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I've noticed a trend where many questions are only getting one answer and one perspective. On the one hand, it's indicative of more factual questions being asked, and hence they tend to have a right or a wrong answer.

"How long did it take for the canon to be established?" really only has one answer, regardless of tradition. These tend to be rather academic, and may or not be scholarly, but easily devolve into reference, general or otherwise. I also note that area 51 looks for a ratio of 2.5 answers per question, and reference doesn't seem to lend itself to that.

In contrast a question like "Who was being paid with the blood of Jesus," is more interesting, and should have lots of answers, from different perspectives. And yet, it went nowhere. Indeed, I believe it was closed, partly because it lacked a tradition in which it should be answered.

The question I have, then is this: are questions with more than one potential answer to be encouraged or discouraged?

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It depends on WHY they have one answer.

  • If they have one answer because the question was very specific and it gathered a good quality factual answer that nobody has an idea to improve on, then that isn't necessary bad.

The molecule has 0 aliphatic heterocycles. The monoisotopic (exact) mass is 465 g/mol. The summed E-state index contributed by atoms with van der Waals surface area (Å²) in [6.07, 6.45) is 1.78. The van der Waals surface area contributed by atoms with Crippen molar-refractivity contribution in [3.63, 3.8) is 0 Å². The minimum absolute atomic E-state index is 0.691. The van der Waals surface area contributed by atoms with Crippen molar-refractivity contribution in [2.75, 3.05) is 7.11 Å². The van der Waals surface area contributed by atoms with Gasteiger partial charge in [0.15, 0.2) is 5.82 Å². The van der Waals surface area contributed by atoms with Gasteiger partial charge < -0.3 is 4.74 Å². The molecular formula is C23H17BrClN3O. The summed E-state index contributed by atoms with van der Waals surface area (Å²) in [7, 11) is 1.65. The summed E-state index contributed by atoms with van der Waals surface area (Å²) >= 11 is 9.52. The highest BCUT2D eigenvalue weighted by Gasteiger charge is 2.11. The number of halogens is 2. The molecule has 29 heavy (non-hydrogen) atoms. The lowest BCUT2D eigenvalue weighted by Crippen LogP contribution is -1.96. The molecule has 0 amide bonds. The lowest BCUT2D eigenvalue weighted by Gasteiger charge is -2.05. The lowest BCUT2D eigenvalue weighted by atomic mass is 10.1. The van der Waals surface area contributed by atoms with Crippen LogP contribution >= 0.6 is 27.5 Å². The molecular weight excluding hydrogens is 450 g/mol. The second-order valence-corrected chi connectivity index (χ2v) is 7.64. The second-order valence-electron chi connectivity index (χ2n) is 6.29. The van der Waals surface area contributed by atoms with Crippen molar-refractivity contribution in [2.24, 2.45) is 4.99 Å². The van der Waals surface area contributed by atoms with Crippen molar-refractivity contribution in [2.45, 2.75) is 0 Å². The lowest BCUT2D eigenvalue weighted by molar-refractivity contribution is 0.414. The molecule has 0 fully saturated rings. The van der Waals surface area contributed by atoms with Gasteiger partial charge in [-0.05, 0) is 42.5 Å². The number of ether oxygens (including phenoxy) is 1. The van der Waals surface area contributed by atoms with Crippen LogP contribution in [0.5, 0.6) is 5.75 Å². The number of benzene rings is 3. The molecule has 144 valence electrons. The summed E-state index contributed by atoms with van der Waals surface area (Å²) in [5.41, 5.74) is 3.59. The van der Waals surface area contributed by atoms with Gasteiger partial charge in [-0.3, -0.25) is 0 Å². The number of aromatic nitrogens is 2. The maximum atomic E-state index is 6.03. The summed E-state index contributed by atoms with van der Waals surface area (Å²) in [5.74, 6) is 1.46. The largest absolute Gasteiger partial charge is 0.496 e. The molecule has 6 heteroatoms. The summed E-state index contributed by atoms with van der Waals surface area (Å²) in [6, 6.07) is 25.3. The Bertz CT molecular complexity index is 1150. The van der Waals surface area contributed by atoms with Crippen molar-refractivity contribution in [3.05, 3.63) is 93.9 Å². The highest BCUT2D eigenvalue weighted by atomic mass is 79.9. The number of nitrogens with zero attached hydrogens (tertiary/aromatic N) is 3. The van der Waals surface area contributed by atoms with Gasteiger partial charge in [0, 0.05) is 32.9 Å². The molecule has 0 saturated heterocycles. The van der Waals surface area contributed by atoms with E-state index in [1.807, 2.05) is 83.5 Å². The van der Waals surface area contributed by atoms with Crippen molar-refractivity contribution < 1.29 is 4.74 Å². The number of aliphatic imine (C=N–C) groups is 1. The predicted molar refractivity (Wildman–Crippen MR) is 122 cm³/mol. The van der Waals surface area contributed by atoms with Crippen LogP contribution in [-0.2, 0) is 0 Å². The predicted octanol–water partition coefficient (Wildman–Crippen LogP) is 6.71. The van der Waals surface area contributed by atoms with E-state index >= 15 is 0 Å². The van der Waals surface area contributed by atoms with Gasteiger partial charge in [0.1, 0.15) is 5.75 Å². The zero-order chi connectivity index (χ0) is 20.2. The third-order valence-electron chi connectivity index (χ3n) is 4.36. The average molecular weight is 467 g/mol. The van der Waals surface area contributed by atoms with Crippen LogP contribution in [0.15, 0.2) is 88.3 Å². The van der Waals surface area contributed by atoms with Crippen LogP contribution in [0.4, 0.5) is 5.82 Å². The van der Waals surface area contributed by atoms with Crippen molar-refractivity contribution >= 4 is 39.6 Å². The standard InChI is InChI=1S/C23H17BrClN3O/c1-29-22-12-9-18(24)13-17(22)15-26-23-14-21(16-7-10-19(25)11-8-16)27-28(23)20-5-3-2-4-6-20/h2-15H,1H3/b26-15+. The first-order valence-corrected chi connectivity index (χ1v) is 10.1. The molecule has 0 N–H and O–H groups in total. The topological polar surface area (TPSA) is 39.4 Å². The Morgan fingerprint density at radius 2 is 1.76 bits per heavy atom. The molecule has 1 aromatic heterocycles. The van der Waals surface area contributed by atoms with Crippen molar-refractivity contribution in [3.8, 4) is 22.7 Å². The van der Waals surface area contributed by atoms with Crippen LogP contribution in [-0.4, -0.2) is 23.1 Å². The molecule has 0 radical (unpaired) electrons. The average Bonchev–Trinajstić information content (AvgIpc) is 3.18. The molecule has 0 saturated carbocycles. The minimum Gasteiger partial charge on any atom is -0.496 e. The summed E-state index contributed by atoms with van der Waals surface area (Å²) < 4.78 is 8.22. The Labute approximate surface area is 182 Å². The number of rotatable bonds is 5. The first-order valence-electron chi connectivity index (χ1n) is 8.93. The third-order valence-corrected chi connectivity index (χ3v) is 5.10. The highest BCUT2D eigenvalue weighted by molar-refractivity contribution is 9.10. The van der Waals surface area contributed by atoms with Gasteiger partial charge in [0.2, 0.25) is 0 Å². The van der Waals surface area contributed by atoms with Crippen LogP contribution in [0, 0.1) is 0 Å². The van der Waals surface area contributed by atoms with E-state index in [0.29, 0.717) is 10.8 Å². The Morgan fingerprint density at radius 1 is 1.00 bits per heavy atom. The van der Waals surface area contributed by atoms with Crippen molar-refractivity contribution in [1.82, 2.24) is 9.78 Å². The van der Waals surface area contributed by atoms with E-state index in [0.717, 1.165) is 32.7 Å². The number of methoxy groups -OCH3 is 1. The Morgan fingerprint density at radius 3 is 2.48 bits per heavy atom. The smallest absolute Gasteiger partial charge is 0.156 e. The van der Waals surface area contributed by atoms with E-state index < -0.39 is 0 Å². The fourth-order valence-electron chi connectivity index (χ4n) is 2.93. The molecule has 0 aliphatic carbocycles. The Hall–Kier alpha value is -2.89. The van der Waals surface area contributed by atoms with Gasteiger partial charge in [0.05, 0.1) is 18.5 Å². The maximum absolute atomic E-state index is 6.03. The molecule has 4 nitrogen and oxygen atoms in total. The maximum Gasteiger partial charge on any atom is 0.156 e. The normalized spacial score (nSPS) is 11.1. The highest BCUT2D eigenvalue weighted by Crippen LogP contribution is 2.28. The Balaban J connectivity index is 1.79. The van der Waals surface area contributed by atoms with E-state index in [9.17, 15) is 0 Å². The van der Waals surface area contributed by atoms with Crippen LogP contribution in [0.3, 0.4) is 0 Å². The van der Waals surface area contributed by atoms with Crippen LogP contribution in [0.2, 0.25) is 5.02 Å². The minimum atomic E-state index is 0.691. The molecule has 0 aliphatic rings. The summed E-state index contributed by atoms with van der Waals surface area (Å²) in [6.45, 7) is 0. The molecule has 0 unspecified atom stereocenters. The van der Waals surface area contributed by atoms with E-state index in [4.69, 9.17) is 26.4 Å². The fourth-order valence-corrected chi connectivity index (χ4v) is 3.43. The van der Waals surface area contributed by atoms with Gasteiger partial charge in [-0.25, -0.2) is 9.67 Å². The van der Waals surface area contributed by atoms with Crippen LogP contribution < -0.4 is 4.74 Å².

• If they have one answer because we're lazy and just see somebody took a stab at it and let it go at that, then it's bad. Good questions are usually deserve the work of a couple people articulating the answer in their own way.

By the same token, the reasons for multiple answers are important.

  • Multiple answers because a question is too broad and needs a bunch of answers coming from every perspective is bad. These are survey questions, but if they are really survey questions than the individual answers should also be surveys ... overviews of the possible positions not defenses of each individual one.

  • Multiple answers because a question is interesting and "expert" enough that it warrants approaching from more than one angle is good. Even two people with the same doctrinal framework might approach answering the same specific question in different ways and their way of articulating will be useful to different people.

Neither "search for truth" or "what are all possible perspective" questions are particularly useful, however having multiple high quality answers each question is a good thing. More than one person taking a stab at a clear referenced answer is a GOOD thing and what we are aiming for with multiple answers.

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